The National Interagency Coordination Center has released a massive compilation of wildfire occurrence and mobilization statistics for 2010. The 70 pages of data is broken up into 5 .pdf documents that can be found HERE. Much of it is very interesting and points out the fact that the 2010 fire season was much less active than normal. (We provided some data on this subject on December 10.)
This year, 2010, is shaping up to be the the quietest wildfire season in the United States since 1998, when measured by acres burned. If you separate Alaska from the rest of the country, through November 4, 2010 the lower 49 states have burned the fewest acres since 2004. Alaska can routinely have mega-fires, or a very quiet fire season, so adding their numbers in with the rest of the country can really skew the trend. For example, in 2004, four times as many acres were blackened in Alaska than in the other 49 states combined.
The following numbers were obtained from the http://www.nifc.gov/ site, which has had problems recently and is not always available. The 2010 stats here go through November 4, 2010.
The stats for the number of acres burned in all 50 states from 1960 through 2010 are below.
We have been tracking the fire occurrence stats provided by the National Interagency Fire Center for several years. It is clear that the average size of fires has been increasing since 1970 while the average number of fires is decreasing.
We are having fewer, but larger fires. While the population in the country continues to grow, a person might think that the number of fires would increase. But some of the other factors that come into play are fire prevention programs and better technology for preventing fires.
There will be debate about why fires are larger. Climate change will be first on many people’s minds, but we must also consider the build-up of fuels as a result of fire suppression over the last 100 years. The chickens are coming home to roost.
This increase in fire size comes in spite of better management and technology in reporting fires, communications, water handling, incident management, and dispatching.
But better technology and management have their limits when it comes to putting out a massive fire. Large wind or fuel driven fires can only be followed by firefighters. We can chip away at the flanks or suppress the heel, but we can’t stop the forward progress of a raging fire until something changes…. the weather or the fuel. Or, as proven by Bill Molumby’s incident management team on the Indians fire east of Big Sur this summer, you have the luxury of time, distance, and very little private land, and you can backfire or burnout miles ahead of the fire.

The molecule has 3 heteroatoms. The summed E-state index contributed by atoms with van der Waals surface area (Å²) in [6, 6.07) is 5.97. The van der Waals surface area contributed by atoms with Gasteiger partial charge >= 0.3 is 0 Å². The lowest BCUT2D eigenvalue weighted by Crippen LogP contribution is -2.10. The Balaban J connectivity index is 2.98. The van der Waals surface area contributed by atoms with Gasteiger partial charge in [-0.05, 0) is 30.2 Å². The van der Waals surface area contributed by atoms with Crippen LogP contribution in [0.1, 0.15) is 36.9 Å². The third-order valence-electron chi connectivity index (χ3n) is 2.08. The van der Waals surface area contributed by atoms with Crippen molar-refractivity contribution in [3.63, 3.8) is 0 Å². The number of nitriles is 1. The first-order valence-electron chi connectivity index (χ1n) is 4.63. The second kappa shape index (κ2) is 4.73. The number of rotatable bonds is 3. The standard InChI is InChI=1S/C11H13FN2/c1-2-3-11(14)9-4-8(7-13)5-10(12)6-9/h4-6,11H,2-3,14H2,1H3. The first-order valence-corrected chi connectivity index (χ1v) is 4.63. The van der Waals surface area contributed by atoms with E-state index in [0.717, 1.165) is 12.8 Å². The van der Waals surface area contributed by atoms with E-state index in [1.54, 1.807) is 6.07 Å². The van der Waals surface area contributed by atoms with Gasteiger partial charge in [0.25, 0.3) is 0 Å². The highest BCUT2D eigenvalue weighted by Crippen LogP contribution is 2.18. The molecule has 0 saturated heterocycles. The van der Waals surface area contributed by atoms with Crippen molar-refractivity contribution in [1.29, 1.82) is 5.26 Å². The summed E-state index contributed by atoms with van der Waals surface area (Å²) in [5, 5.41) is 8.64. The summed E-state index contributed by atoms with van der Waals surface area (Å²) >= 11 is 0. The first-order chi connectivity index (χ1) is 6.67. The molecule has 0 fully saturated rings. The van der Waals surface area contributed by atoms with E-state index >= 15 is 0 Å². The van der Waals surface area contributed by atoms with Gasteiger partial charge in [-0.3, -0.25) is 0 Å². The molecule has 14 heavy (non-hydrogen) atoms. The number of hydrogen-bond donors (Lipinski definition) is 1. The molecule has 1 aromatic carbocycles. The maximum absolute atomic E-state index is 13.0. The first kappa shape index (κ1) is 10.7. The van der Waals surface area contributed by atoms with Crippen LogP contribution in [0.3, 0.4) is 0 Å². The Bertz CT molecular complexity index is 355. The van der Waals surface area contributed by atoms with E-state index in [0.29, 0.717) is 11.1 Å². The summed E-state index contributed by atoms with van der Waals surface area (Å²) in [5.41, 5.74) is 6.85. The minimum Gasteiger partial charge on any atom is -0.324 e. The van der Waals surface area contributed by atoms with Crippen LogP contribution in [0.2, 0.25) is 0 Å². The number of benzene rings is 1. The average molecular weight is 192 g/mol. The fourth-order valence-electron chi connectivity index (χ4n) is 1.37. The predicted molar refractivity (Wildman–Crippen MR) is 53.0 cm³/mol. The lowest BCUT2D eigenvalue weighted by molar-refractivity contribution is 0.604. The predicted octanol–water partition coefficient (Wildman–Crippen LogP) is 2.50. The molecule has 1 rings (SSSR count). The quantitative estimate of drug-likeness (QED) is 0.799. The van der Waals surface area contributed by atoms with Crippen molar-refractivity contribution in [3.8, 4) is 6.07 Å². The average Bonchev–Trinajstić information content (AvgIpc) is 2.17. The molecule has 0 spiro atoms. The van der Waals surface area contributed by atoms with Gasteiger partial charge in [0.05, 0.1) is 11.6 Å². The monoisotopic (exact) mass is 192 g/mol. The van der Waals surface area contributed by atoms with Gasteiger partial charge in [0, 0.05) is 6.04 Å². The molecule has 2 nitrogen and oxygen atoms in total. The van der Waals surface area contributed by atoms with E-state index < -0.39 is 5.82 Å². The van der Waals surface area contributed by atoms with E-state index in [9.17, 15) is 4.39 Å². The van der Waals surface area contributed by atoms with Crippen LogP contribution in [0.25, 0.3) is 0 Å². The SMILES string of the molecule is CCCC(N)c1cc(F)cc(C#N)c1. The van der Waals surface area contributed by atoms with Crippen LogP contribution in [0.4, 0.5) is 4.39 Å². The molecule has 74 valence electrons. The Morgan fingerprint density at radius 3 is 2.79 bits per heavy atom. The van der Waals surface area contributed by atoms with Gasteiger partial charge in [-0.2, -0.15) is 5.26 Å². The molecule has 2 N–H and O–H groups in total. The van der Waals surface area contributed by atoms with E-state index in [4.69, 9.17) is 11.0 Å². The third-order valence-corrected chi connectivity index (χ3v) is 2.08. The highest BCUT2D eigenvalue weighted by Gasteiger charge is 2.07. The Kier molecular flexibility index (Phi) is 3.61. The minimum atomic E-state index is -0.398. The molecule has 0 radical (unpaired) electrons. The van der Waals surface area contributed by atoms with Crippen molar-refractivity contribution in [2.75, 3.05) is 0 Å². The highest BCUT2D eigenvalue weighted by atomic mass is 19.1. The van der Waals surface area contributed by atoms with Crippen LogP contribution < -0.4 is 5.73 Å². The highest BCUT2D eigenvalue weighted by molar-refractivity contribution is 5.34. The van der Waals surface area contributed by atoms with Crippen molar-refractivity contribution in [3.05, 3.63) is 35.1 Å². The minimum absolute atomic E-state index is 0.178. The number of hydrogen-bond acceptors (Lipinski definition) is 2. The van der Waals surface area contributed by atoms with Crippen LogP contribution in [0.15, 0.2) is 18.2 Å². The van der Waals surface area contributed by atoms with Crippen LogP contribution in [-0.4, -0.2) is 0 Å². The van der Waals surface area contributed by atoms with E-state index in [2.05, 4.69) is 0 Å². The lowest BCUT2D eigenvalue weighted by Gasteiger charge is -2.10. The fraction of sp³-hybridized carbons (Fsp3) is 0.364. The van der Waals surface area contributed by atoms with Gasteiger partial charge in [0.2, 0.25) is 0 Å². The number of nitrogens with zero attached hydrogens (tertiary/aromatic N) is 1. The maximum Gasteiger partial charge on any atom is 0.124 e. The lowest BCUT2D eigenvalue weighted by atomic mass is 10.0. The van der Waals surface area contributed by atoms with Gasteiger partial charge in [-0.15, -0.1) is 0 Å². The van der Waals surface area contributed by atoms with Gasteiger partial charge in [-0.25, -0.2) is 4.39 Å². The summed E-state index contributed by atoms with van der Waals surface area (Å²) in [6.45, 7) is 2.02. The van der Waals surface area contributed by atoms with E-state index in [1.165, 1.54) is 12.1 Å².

The glamorous toys that politicians and extremist talk radio hosts clamor for (I’m talking to YOU, Roger Hedgecock and San Diego) such as water-scooping air tankers and night flying helicopters have their use, but they are totally ineffective in strong winds, when we are most likely to be losing homes and citizens. It can be too dangerous for pilots to fly under those conditions, and the retardant and water that is dropped is completely dispersed before it hits the ground.
We all know that wildland fires are larger than they used to be. Almost every summer recently there are fires that exceed 100,000 acres. Before 1990 this was not common.
I analyzed some fire occurrence statistics obtained from the National Interagency Fire Center and the National Incident Information Center. The numbers for 2007 are through November 4, 2007. Usually when fire occurrence statistics are displayed you will see total acres and the number of fires by year. But when I computed the average size of fires for each decade, the 1970s through 2007, a trend is painfully obvious. During those four decades the average size of fires increased by 400%, while the average number of fires each year decreased by 44%. (Click on the graphs to make them larger.)
But why are fires larger? Some of the factors that could cause such an increase in the average size are:
Fire suppression for the last 100 years is catching up with us. Preventing naturally occurring fires to routinely reduce the fuel loads increases the amount of fuel, and the continuity of it, available when a fire starts. Fires burn more intensely and with more resistance to control.
Climate change. There is no doubt that temperatures in the last few decades have been higher that they were before this period. We can debate how this may have affected wildland fires. Many areas have had extended droughts, causing die back of brush and shrubs. Trees are stressed, making them more susceptible to insects and other pests. Do these higher temperatures have a direct effect on fire behavior on an hour by hour basis?